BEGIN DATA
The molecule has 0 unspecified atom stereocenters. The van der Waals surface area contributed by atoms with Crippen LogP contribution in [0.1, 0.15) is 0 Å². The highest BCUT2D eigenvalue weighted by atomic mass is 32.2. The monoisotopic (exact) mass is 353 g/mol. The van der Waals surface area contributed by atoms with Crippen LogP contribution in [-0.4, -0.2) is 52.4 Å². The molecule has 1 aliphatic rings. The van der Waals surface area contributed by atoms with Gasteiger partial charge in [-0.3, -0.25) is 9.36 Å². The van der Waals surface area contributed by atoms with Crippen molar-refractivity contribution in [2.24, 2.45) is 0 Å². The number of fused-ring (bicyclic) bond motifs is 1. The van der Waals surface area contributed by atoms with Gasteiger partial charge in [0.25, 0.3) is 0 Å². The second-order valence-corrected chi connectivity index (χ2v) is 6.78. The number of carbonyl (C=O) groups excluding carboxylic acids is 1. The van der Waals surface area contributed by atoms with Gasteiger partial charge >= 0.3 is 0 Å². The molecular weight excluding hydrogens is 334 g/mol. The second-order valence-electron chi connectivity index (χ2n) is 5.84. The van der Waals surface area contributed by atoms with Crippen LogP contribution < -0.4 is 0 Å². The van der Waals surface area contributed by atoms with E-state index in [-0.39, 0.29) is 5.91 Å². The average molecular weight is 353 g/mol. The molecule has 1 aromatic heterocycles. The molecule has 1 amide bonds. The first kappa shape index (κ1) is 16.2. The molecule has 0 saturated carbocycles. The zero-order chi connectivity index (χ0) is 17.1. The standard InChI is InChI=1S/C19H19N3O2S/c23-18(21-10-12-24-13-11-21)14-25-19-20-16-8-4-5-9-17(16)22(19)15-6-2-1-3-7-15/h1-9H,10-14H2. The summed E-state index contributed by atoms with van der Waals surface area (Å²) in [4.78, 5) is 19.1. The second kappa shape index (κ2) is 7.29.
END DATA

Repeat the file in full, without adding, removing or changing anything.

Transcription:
The molecule has 0 unspecified atom stereocenters. The van der Waals surface area contributed by atoms with Crippen LogP contribution in [0.1, 0.15) is 0 Å². The highest BCUT2D eigenvalue weighted by atomic mass is 32.2. The monoisotopic (exact) mass is 353 g/mol. The van der Waals surface area contributed by atoms with Crippen LogP contribution in [-0.4, -0.2) is 52.4 Å². The molecule has 1 aliphatic rings. The van der Waals surface area contributed by atoms with Gasteiger partial charge in [-0.3, -0.25) is 9.36 Å². The van der Waals surface area contributed by atoms with Crippen molar-refractivity contribution in [2.24, 2.45) is 0 Å². The number of fused-ring (bicyclic) bond motifs is 1. The van der Waals surface area contributed by atoms with Gasteiger partial charge in [0.25, 0.3) is 0 Å². The second-order valence-corrected chi connectivity index (χ2v) is 6.78. The number of carbonyl (C=O) groups excluding carboxylic acids is 1. The van der Waals surface area contributed by atoms with Gasteiger partial charge >= 0.3 is 0 Å². The molecular weight excluding hydrogens is 334 g/mol. The second-order valence-electron chi connectivity index (χ2n) is 5.84. The van der Waals surface area contributed by atoms with Crippen LogP contribution < -0.4 is 0 Å². The van der Waals surface area contributed by atoms with E-state index in [-0.39, 0.29) is 5.91 Å². The average molecular weight is 353 g/mol. The molecule has 1 aromatic heterocycles. The molecule has 1 amide bonds. The first kappa shape index (κ1) is 16.2. The molecule has 0 saturated carbocycles. The zero-order chi connectivity index (χ0) is 17.1. The standard InChI is InChI=1S/C19H19N3O2S/c23-18(21-10-12-24-13-11-21)14-25-19-20-16-8-4-5-9-17(16)22(19)15-6-2-1-3-7-15/h1-9H,10-14H2. The summed E-state index contributed by atoms with van der Waals surface area (Å²) in [4.78, 5) is 19.1. The second kappa shape index (κ2) is 7.29.